Romans 12: 9-10

One of my favorite songwriters, David Wilcox, says his job is to comfort the afflicted and afflict the comfortable. He has a great song called To Love which is a fine example of how he practices his comfort/affliction craft. The crux of it is this--Jesus gave us one commandment--to love.** It might not be a comfortable commandment, or a convenient commandment, but, still, there it is. Our task. What we Christians have been told to do. Jesus had some pretty solid ways of following through with that commandment, too. Those ways guide and inspire and confuse and challenge me every single day of my life, whether I'm dealing with people related to me, or people I don't know at all, with people living next to me, or on the other side of the world, those who think the way I do, and those who don't.***

It's difficult to live with the constant reminder that every single person on this earth has value and purpose, that each one is loved by God, because that means I have to live and act with purpose and with love, too, no matter what. 
*Matthew 19:16:
Another day, a man stopped Jesus and asked, “Teacher, what good thing must I do to get eternal life?”
Jesus said, “Why do you question me about what’s good? God is the One who is good. If you want to enter the life of God, just do what he tells you.”
The man asked, “What in particular?”
Jesus said, “Don’t murder, don’t commit adultery, don’t steal, don’t lie, honor your father and mother, and love your neighbor as you do yourself.”
The young man said, “I’ve done all that. What’s left?”
“If you want to give it all you’ve got,” Jesus replied, “go sell your possessions; give everything to the poor. All your wealth will then be in heaven. Then come follow me.”
That was the last thing the young man expected to hear. And so, crestfallen, he walked away. He was holding on tight to a lot of things, and he couldn’t bear to let go.

Deuteronomy 15:4-11
There must be no poor people among you because God is going to bless you lavishly in this land that God, your God, is giving you as an inheritance, your very own land. But only if you listen obediently to the Voice of God, your God, diligently observing every commandment that I command you today. Oh yes—God, your God, will bless you just as he promised. You will lend to many nations but won’t borrow from any; you’ll rule over many nations but none will rule over you.
When you happen on someone who’s in trouble or needs help among your people with whom you live in this land that God, your God, is giving you, don’t look the other way pretending you don’t see him. Don’t keep a tight grip on your purse. No. Look at him, open your purse, lend whatever and as much as he needs. Don’t count the cost. Don’t listen to that selfish voice saying, “It’s almost the seventh year, the year of All-Debts-Are-Canceled,” and turn aside and leave your needy neighbor in the lurch, refusing to help him. He’ll call God’s attention to you and your blatant sin.
Give freely and spontaneously. Don’t have a stingy heart. The way you handle matters like this triggers God, your God’s, blessing in everything you do, all your work and ventures. There are always going to be poor and needy people among you. So I command you: Always be generous, open purse and hands, give to your neighbors in trouble, your poor and hurting neighbors.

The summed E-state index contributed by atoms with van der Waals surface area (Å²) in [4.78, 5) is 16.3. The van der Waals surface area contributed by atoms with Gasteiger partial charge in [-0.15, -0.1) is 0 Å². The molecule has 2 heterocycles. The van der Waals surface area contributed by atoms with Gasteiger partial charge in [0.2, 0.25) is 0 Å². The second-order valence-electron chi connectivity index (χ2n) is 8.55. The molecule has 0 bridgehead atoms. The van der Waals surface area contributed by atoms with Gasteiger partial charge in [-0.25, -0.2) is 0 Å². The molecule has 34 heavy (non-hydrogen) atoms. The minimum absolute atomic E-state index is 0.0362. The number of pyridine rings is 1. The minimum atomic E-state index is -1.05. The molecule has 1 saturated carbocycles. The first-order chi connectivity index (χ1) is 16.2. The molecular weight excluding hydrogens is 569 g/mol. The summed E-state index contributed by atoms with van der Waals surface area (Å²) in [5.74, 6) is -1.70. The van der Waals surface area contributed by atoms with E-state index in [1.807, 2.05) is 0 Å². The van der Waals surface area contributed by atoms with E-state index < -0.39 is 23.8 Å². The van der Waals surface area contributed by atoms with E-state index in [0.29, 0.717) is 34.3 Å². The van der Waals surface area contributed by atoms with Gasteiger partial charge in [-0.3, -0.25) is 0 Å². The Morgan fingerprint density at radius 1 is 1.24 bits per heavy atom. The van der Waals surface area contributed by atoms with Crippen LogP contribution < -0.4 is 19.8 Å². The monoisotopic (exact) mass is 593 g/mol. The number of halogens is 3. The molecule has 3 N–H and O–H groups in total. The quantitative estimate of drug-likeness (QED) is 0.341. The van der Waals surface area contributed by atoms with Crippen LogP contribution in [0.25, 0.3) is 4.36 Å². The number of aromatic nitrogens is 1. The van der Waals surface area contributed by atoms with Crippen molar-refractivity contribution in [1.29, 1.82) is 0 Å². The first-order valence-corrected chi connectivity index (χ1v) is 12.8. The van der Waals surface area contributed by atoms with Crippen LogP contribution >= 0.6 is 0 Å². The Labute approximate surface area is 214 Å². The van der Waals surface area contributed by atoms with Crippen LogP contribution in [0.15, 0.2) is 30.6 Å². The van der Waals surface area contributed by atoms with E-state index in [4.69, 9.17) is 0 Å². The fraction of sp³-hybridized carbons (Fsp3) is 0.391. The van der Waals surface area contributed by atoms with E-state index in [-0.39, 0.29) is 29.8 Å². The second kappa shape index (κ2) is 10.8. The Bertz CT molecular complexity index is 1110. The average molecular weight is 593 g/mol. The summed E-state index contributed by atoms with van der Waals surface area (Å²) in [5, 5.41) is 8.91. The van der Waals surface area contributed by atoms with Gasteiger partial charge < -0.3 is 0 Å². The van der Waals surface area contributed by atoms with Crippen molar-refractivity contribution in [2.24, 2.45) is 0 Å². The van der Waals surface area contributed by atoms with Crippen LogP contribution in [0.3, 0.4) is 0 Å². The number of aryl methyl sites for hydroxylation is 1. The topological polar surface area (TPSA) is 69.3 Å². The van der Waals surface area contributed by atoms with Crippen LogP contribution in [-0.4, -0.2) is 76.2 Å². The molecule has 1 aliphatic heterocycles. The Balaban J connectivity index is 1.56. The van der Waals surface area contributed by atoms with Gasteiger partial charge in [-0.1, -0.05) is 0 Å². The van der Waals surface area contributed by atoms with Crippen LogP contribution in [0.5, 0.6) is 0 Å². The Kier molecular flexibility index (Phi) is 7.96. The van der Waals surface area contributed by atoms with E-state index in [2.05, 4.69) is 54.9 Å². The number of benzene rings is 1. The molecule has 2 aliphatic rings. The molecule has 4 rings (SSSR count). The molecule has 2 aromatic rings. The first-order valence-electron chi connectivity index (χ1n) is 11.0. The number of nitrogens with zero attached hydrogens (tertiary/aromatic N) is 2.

Romans 12:20-21
Our Scriptures tell us that if you see your enemy hungry, go buy that person lunch, or if he’s thirsty, get him a drink. Your generosity will surprise him with goodness. Don’t let evil get the best of you; get the best of evil by doing good.

Luke 11:41
Turn both your pockets and your hearts inside out and give generously to the poor; then your lives will be clean, not just your dishes and your hands.

**Matthew 22:34-40
When the Pharisees heard how he had bested the Sadducees, they gathered their forces for an assault. One of their religion scholars spoke for them, posing a question they hoped would show him up: “Teacher, which command in God’s Law is the most important?”
Jesus said, “ ‘Love the Lord your God with all your passion and prayer and intelligence.’ This is the most important, the first on any list. But there is a second to set alongside it: ‘Love others as well as you love yourself.’ These two commands are pegs; everything in God’s Law and the Prophets hangs from them.”

Matthew 5: 38–48
"Here’s another old saying that deserves a second look: ‘Eye for eye, tooth for tooth.’ Is that going to get us anywhere? Here’s what I propose: ‘Don’t hit back at all.’ If someone strikes you, stand there and take it. If someone drags you into court and sues for the shirt off your back, giftwrap your best coat and make a present of it. And if someone takes unfair advantage of you, use the occasion to practice the servant life. No more tit-for-tat stuff. Live generously.
“You’re familiar with the old written law, ‘Love your friend,’ and its unwritten companion, ‘Hate your enemy.’ I’m challenging that. I’m telling you to love your enemies. Let them bring out the best in you, not the worst. When someone gives you a hard time, respond with the energies of prayer, for then you are working out of your true selves, your God-created selves. This is what God does. He gives his best—the sun to warm and the rain to nourish—to everyone, regardless: the good and bad, the nice and nasty. If all you do is love the lovable, do you expect a bonus? Anybody can do that. If you simply say hello to those who greet you, do you expect a medal? Any run-of-the-mill sinner does that.